Alameda County Hospital Authority Faces Deficit, Personnel Issues
Five years after the Alameda County Board of Supervisors decided to create the Medical Center Hospital Authority to run the county's medical system, the "bold experiment is faltering," and five of the 11 trustees on the authority's board resigned after the chief executive was fired, the Los Angeles Times reports. Created in 1998, the authority was charged with helping run the hospital system -- including three hospitals and three clinics -- more efficiently and "make it more competitive in the managed care environment," according to the Times. System officials closed two clinics in July as part of an effort to help eliminate a $12 million deficit; the current deficit is estimated at $63 million. But county officials say the closures were "too little, too late," adding that the authority's board "never learned to live within its means," despite $308 million in loans, cash and other payments from the county over the last five years, according to the Times.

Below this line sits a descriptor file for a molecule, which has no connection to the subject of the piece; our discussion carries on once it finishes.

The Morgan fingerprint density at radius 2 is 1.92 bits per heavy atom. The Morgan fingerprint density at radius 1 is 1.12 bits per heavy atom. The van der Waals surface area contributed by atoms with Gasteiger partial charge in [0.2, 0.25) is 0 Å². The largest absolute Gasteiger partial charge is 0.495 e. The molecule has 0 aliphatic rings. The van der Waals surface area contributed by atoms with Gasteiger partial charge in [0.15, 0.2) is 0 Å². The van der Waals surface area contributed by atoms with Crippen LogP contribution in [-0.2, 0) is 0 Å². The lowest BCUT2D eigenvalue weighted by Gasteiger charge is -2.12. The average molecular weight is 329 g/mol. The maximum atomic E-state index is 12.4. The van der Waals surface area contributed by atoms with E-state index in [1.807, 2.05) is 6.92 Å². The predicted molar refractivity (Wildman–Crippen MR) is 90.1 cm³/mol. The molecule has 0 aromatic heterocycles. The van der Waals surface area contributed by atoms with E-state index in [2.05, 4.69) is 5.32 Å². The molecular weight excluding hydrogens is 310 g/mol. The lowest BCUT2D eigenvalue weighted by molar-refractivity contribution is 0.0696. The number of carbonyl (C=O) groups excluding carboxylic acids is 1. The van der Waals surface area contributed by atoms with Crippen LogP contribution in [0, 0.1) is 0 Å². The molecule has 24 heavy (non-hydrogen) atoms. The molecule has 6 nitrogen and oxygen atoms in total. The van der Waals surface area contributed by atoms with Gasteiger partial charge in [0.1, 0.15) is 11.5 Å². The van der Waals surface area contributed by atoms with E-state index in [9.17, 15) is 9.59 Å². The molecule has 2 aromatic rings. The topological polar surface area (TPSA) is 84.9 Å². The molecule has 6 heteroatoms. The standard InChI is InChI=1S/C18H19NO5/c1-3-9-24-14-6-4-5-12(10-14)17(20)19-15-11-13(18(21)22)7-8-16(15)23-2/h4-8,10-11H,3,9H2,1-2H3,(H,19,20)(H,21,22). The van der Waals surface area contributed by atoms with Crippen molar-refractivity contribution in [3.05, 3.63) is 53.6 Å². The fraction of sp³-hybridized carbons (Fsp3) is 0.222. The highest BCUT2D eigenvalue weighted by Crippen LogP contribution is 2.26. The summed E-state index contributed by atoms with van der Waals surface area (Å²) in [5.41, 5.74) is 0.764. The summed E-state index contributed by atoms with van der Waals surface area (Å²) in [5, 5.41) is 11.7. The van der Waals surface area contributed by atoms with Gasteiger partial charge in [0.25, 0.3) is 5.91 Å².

For the past 18 months, the county has been sending $13 million to the health system every two weeks to "keep [it] afloat and cover the payroll," the Times reports. In total, county officials say, the authority owes Alameda County $166 million, adding that they do not expect the health authority to repay much of that debt. "Financially speaking, they got into a hole so big it's threatening the rest of the county," Gail Steele, president of the board of supervisors, said. But health authority officials say that they were "hamstrung from the start" because of a lack of funds from the county to run the $450 million-a-year operation and attribute the authority's deficit to the rising number of uninsured patients, the increasing cost of care and declining government reimbursements for public hospitals (Horowitz, Los Angeles Times, 10/11).This is part of the California Healthline Daily Edition, a summary of health policy coverage from major news organizations. Sign up for an email subscription.